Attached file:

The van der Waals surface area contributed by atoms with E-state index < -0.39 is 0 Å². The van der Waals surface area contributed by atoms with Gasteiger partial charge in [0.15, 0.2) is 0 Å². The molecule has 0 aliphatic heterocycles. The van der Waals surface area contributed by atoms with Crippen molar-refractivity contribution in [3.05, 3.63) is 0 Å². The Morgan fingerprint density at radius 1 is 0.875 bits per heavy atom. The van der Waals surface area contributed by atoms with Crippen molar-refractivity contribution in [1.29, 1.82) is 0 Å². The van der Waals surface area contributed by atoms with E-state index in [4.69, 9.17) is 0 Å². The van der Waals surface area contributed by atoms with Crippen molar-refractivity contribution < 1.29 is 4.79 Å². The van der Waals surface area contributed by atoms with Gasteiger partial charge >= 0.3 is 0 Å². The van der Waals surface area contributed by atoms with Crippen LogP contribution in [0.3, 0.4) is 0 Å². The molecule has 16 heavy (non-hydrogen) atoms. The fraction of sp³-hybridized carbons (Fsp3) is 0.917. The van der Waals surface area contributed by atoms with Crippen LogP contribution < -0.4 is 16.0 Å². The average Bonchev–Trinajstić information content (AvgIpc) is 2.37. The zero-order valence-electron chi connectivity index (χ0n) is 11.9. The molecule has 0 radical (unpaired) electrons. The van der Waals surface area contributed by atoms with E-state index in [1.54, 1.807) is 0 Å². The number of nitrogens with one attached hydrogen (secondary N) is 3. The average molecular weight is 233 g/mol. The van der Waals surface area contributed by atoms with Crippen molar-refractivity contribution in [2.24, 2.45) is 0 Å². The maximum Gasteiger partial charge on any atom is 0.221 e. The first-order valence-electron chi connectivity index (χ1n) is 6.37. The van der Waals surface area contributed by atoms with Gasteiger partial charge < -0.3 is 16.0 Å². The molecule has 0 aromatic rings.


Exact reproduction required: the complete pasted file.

The van der Waals surface area contributed by atoms with E-state index < -0.39 is 0 Å². The van der Waals surface area contributed by atoms with Gasteiger partial charge in [0.15, 0.2) is 0 Å². The molecule has 0 aliphatic heterocycles. The van der Waals surface area contributed by atoms with Crippen molar-refractivity contribution in [3.05, 3.63) is 0 Å². The Morgan fingerprint density at radius 1 is 0.875 bits per heavy atom. The van der Waals surface area contributed by atoms with Crippen molar-refractivity contribution in [1.29, 1.82) is 0 Å². The van der Waals surface area contributed by atoms with E-state index in [4.69, 9.17) is 0 Å². The van der Waals surface area contributed by atoms with Crippen molar-refractivity contribution < 1.29 is 4.79 Å². The van der Waals surface area contributed by atoms with Gasteiger partial charge >= 0.3 is 0 Å². The van der Waals surface area contributed by atoms with Crippen LogP contribution in [0.3, 0.4) is 0 Å². The molecule has 16 heavy (non-hydrogen) atoms. The fraction of sp³-hybridized carbons (Fsp3) is 0.917. The van der Waals surface area contributed by atoms with Crippen LogP contribution < -0.4 is 16.0 Å². The average Bonchev–Trinajstić information content (AvgIpc) is 2.37. The zero-order valence-electron chi connectivity index (χ0n) is 11.9. The molecule has 0 radical (unpaired) electrons. The van der Waals surface area contributed by atoms with E-state index in [1.54, 1.807) is 0 Å². The number of nitrogens with one attached hydrogen (secondary N) is 3. The average molecular weight is 233 g/mol. The van der Waals surface area contributed by atoms with Crippen molar-refractivity contribution in [2.24, 2.45) is 0 Å². The maximum Gasteiger partial charge on any atom is 0.221 e. The first-order valence-electron chi connectivity index (χ1n) is 6.37. The van der Waals surface area contributed by atoms with Gasteiger partial charge < -0.3 is 16.0 Å². The molecule has 0 aromatic rings.